Shocking: Chutki’s Parents are Still Waiting for Justice for their 8-month-old daughter

Shocking: Chutki’s Parents are Still Waiting for Justice for their 8-month-old daughter

13 months and counting… 
That’s how long it has been since an eight-month-old baby girl was raped by her 28-year-old cousin in Delhi last year. 

The infant’s parents had left for work leaving behind their daughter under the care of the mother of the accused. The child stayed on the first floor of the house with her parents while the other family lived on the ground floor. When the accused saw that his mother was not around, he allegedly forced himself on the baby and gagged her mouth so that her cries can’t be heard. He has later confessed of raping her under the influence of alcohol.
On returning home, the mother found the baby in a state of unconsciousness and bleeding profusely between the legs. Her father, who is a labourer, was also informed of the incident and she was taken to the hospital where the doctor confirmed the crime and reported to the police

Stunned by the heinousness of the crime, Delhi Commission for Women (DCW) chief Swati Maliwal had demanded strict punishment for the rapist, and the Supreme Court said it was “concerned” about Chhutki. 

In her tweet, Ms. Maliwal asked: “Who is responsible for this? The entire system has been neutered. Nobody makes a difference. When will it change?” 
The incident had left the capital in a state of shock and aggression which was seen on the streets of Delhi in an aftermath of the incident.

However, even after a year and month-long protest and outcry for the infant survivor, the parents of 8-month-old are still waiting for justice to be done with their daughter and hopes for a sooner conviction of the accused. It’s quite disheartening, that even after the Nirbhaya gang rape case that led to the Enactment of stricter laws for Children and Women safety in 2013, justice seems to have been delayed for the little wonder. Even in the Fast-track courts, the speedy delivery of justice seems to be a myth.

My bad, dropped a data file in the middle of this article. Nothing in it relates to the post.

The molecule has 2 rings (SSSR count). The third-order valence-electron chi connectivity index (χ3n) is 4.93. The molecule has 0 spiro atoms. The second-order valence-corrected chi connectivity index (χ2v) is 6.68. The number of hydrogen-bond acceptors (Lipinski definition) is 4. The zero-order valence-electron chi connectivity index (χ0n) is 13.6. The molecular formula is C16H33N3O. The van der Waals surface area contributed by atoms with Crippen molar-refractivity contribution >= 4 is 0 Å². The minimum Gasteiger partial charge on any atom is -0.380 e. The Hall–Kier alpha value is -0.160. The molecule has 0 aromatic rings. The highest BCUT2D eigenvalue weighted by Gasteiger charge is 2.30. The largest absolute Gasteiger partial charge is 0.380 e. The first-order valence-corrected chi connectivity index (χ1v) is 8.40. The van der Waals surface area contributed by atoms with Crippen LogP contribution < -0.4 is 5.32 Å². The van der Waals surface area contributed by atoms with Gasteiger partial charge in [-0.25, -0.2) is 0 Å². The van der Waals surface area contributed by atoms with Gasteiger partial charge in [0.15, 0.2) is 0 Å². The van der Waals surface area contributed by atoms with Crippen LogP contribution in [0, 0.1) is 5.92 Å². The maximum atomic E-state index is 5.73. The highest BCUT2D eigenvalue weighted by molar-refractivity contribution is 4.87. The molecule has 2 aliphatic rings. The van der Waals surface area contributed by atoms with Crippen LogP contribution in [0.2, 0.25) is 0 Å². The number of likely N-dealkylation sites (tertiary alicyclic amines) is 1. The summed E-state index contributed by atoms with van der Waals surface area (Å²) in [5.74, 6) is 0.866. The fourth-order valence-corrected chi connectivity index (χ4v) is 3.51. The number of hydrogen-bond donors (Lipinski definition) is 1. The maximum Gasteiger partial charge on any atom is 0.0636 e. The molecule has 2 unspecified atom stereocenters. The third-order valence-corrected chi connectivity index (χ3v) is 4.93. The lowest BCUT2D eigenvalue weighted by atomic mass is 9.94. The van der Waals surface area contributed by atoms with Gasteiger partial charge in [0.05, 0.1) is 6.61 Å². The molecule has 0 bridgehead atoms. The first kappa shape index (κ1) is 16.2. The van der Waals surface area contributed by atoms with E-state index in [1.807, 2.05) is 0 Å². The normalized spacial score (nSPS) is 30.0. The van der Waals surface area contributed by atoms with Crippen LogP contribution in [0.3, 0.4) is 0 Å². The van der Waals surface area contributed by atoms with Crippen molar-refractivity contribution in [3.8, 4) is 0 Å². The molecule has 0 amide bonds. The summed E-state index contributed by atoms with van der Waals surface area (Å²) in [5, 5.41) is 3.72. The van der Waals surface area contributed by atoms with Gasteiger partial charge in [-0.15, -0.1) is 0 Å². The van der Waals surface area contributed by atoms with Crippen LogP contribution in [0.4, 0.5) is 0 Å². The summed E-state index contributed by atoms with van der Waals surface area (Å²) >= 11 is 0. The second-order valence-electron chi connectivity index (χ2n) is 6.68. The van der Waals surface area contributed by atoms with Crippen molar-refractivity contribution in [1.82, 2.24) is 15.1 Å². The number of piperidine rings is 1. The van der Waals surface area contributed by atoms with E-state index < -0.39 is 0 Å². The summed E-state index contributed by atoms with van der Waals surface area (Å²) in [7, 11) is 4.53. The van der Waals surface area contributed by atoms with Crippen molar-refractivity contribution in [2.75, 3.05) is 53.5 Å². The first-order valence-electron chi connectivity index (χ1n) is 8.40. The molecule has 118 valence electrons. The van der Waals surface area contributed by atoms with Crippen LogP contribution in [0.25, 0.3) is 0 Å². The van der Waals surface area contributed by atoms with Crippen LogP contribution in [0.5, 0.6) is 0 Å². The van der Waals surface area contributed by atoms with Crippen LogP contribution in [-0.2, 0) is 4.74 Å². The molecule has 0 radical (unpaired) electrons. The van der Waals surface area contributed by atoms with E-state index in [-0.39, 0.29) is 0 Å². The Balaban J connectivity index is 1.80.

With the passage of time, it seems that we have adjusted with the situation of our country and have accepted the fact of delay in the justice-delivery process. While on the other hand, Chhutki’s parents are hoping to keep her story alive as much as possible through appeals to the public. There still exists hope for justice in their teary eyes. 

Where the problem does exist? 

Is it the law that needs to be more stringent or is it our slow, creaking and overburdened judiciary where justice is delayed or is it us, the people, who are now in habit of GETTING OVER everything? 

Well, you know what? It’s a combined effort!

Merely arresting the culprit  in this case, will not serve the purpose. The man is still afforded confidentiality; we don’t have his name, no photograph and no account of what will be done to him. Nobody has any idea what he looks like and nobody can confirm whether he will not be committing any such act in future once set free. Already one in three rapes across the country, which cross an average of 11,000 a year as per the National Crime Records Bureau, involves a minor. Uncles, Elder cousins, Neighbours, domestic helpers, etc. they have all been found guilty of sexually abusing minor children, who are supposed to be their caretakers.

From an 8-month-old to an 80-year-old, everyone has been prey to the cruelty of these sociopaths. It seems nothing has changed since the gruesome case of 2012 and the fear of law has been almost non-existent in the minds of those who dare to even think about committing such an outrageous act. 

No matter how strict the laws will be made or how effective the judiciary will become, it’s the mentality of people that need to be changed and the fear of law and punishment that needs to be rooted in their minds. It’s probably the time we build a safer environment for all the daughters of the country by considering them OUR OWN daughters. 

Only then… Only then the Change will be Evident. 




ABOUT THE AUTHOR: This article is written by Shreya Kohli, our intern.

Ishita Kapoor

Ishita Kapoor